Andreasen: If you want a mobile application, if you want agility, you want it in the world of applications that you’re already working with. If you’re already opening your laptop and working with data, we give you that exact same experience on the mobile phone. … It’s about taking what you’re already doing and doing it in a more agile and mobile way. That’s what’s very appealing. Business workers get their data and their applications their way on the mobile phone, and basically, it’s making them more effective in what they’re already doing.
What’s unique with Kapow is that you can go then to the developers and say, “Hey, look at this. This is what I want on my mobile app — on my mobile phone.” And, they can get the data from the world of the browser, turn it into standard application programming interfaces (APIs), and get it through any mobile devices.
Handsets today are getting more and more browser enabled. So, of course, if you have a browser-enabled phone, it’s very easy to do this. You can write just in XHTML as you’ve mentioned. But, a lot of companies already have like a mobile infrastructure platform. Because our product turns the applications into standard APIs, standard feeds, it works with any mobile platform and can work in the devices that they support. You basically get the best of both worlds.
We recently had a webinar, and we asked what are the biggest challenges that people have. The number one challenge that came out of it was standard access to data, and that’s exactly the problem we solve. We allow you to very, very quickly — almost as quickly as it would take to browse an application once — turn an application to standard API. Then, you can take it from there to your mobile phone or your mobile applications.
Yu: We have an integrated development environment (IDE) that basically allows the IT architects to service enable anything with a Web interface, whether it’s a homepage or an application. The power of that really is to bring the knowledge worker or line of business manager together with the IT person to actually develop the business and technical requirements in real-time.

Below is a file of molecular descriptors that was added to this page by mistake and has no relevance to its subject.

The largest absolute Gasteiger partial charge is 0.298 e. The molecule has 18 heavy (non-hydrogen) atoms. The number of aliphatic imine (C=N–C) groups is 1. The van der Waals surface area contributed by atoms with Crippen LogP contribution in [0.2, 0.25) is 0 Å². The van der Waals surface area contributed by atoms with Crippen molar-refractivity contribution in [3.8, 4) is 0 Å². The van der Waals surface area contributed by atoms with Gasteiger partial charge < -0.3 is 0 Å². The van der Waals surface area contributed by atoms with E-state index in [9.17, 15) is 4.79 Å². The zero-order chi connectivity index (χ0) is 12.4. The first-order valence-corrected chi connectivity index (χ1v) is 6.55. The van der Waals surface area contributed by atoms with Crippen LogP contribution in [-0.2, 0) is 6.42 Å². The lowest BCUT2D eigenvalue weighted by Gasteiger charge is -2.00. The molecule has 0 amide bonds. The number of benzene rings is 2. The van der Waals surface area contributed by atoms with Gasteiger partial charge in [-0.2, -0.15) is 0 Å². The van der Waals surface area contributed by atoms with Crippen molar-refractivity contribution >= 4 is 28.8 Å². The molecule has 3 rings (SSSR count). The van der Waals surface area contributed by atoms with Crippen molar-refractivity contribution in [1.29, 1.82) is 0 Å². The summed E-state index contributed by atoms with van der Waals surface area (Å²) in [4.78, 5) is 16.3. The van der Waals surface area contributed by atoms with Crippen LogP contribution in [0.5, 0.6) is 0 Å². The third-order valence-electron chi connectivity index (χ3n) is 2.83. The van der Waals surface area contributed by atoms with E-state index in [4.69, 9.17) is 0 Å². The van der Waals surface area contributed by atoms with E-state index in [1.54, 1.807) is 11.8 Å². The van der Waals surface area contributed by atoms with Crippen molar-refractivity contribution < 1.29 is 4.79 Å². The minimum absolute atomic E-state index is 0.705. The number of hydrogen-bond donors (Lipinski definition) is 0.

This helps perpetuate the beta development of mobile applications where you don’t have to go through months and months of planning cycles, because we know that in a mobile world, once you’ve gone one or two or three months past, the business has changed.
Finnell: Where are the mobile apps cropping up? Projects don’t get funded unless there is a business case. The best business cases are those where there’s a business process that’s already been defined and that needs to be automated. Typically, those are field-based types of processes that we are seeing. So, I’d say, the field-force automation projects, utilities or direct sales agents, are the areas where I’m seeing the most investment today on a departmental level.
Yu: We see this is as enabling and empowering the IT organization to take control of their destiny today, as opposed to waiting for funding and cumbersome development and planning processes to be able to scope out a project and then to write code.
Gardner: Perhaps we’re not going to see mobile killer apps or killer mobile apps, but killer business processes that need to have a mobile element to them.
Finnell: And there is something that I call “strategy emerging from experience.” The best way to get adoption in your enterprise is to rapidly iterate at the departmental level, gain experience that way, create centralized governance or coordinative governance that captures the lessons from those, and then become more strategic.
What I am seeing in 2009 is a good experience space. Almost every enterprise today has at least one department that’s doing something around mobile. One way to get that to be more strategic is to be more iterative with your approach.
Dana Gardner is president and principal analyst at Interarbor Solutions, which tracks trends, delivers forecasts and interprets the competitive landscape of enterprise applications and software infrastructure markets for clients. He also produces BriefingsDirect sponsored podcasts. Disclosure: Kapow Technologies sponsored this podcast.